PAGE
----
The Dayton Peace Accords Project’s annual commemoration of the accords has become something more than an observance of this city’s improbable contribution to peace in the heart of Europe.

As one U.S. State Department official put it, “It is now part of the peace process itself.’

R. Bruce Hitchner is chairman of the Dayton Peace Accords Project and director of the University of Dayton’s Center for International Programs.


Op-Ed: Staying Involved in Bosnia Makes Sense for America

Staying Involved in Bosnia Makes Sense for America

By R. Bruce Hitchner, Dayton Daily News

Should NATO forces, including U.S. troops, remain in Bosnia after June 1998, when the NATO Stabilization Force (SFOR) mandate ends?

That is the question being debated quietly but earnestly in Washington these days. At stake is not only peace in Bosnia and the viability of an expanded North Atlantic Treaty Organization, but also the moral underpinnings of American foreign policy.

Of late there has been growing sentiment in some quarters for an end to the U.S. military presence in Bosnia in June, followed by a negotiated partition of the country – in essence, an abandonment of the Dayton peace process.

The Dayton agreement has hardly been a perfect vehicle for building lasting peace in Bosnia. Among other things, it legitimized the wartime division of the country along ethnic lines. In addition, some of the key objectives of Dayton have not been achieved, notably the failure so far to arrest indicted war criminals Radovan Karadzic and Ratko Mladic, and the continuing inability of most refugees to return home.

Dayton has achieved its primary purpose of stopping the war and laying the groundwork for peace. But where do we go from here?

Let us consider first the question of withdrawing U.S. troops next June. It is possible that the departure of American forces alone from Bosnia would not in itself lead to renewed conflict. But what, then, of all those noble phrases about American leadership?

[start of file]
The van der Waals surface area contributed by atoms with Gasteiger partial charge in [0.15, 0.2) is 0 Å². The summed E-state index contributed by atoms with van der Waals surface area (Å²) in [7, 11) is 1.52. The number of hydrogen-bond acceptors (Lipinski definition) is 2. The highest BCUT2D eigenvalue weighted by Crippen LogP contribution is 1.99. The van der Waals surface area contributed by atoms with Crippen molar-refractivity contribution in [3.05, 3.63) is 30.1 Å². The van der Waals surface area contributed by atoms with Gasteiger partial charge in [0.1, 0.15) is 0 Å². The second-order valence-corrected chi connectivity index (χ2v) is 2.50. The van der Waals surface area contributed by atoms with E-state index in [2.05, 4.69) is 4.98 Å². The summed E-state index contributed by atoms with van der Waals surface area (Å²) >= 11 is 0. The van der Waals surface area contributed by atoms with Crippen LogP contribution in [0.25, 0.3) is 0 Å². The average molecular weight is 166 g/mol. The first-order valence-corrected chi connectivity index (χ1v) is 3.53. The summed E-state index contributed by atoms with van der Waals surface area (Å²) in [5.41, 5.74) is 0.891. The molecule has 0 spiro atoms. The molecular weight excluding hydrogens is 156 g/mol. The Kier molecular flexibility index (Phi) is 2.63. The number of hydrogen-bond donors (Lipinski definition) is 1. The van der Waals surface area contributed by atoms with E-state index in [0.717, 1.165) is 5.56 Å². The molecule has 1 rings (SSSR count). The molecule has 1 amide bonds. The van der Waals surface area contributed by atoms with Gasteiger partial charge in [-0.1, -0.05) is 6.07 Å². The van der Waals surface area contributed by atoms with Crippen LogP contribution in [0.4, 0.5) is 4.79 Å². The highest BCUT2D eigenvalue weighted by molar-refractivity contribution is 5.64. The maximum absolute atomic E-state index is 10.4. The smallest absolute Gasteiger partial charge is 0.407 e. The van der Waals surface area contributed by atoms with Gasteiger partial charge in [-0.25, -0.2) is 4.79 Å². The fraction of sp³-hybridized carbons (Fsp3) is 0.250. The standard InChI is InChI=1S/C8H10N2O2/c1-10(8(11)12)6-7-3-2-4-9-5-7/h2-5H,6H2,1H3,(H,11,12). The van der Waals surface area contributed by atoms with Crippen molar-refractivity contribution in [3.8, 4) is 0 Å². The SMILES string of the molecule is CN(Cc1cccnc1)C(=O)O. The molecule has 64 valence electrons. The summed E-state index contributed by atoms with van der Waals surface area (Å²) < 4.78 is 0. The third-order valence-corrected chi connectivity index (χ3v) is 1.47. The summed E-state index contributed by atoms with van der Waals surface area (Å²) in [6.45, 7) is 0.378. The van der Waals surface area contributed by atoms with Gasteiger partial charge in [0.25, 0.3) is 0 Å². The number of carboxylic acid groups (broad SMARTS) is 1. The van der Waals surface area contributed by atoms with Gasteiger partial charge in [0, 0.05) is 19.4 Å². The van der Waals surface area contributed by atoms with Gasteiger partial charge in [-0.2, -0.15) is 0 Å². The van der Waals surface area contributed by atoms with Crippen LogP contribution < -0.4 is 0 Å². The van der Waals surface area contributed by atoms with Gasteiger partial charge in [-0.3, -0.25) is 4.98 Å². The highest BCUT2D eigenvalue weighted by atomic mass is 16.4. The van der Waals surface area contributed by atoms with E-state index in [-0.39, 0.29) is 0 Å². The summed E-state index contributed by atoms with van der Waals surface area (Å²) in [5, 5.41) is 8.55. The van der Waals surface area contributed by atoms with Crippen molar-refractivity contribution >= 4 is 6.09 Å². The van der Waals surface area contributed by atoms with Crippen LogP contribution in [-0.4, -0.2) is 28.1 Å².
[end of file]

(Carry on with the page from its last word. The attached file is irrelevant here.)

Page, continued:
Indeed, we need only be reminded that it was not until the United States became directly involved in Bosnia that four years of bloody warfare and genocide were halted. While it is misguided to think Bosnia is a society of implacable ethnic hatreds (polls consistently show that an overwhelming majority of people want to live together in peace), reconciliation and recovery will take time, and the United States is the only power capable of ensuring the necessary conditions for the former to be achieved.

The partition of Bosnia also might appear advantageous for American strategic interests, since it would supposedly separate the warring parties into their own ethnically pure, sovereign states and thus eliminate the need for the presence of NATO forces. But what, then, of our cherished national interest in promoting justice and human rights around the globe?

I, for one, could not possibly see how we could explain to the world (and ourselves) that we had given up promoting ethic and cultural diversity, religious toleration, the rule of law and the right to live without fear because it did not jibe with our strategic interests.

The fact of the matter is that our strategic interests are well-served by staying the course in Bosnia. Indeed, the new ‘frontier’ of NATO extends from Poland to the Aegean Sea on a line that passes through Bosnia. To abandon Bosnia now would be counterproductive to our efforts to build lasting security and cooperation in Europe.

Finally, it is not enough to justify our continued presence in Bosnia in terms of our self-interest as a nation; we also must find solutions that will permit Bosnia to survive. Talk of ‘exit strategies’ without a search for solutions to the problems that face that country does not make for good policy and will certainly not get us out of Bosnia soon.

A possible first step, in my view, would be to consider whether a stage has been reached in which some improvements might be made to Dayton. Are we inexorably bound, for example, to the Dayton model of a Bosnian state comprising two hostile semi-sovereign ethnic entities, each with is own army? Or should we not perhaps begin to start moving in the direction of an undivided sovereign state of Bosnia? We might also ask whether ethnic identity is the only viable way to define citizenship in the Bosnia created by Dayton.

In the end, it is critical that we continue to pursue the process, however imperfect, begun here in Dayton. This is why we have invited Sen. Joe Biden of Delaware, U.S. Ambassador Robert S. Gelbard, and Vice President Ejup Ganic of the Federation of Bosnia-Herzegovina to speak at the Hope Hotel today, the second anniversary of the initialling of the Dayton Peace Accords.

Their presence in this city will, we hope, give strength to those who wish to see Bosnia survive, prosper and continue its rich historical tradition of cultural, ethnic and religious diversity.

R. BRUCE HITCHNER is the director of the Center for International Programs at the University of Dayton.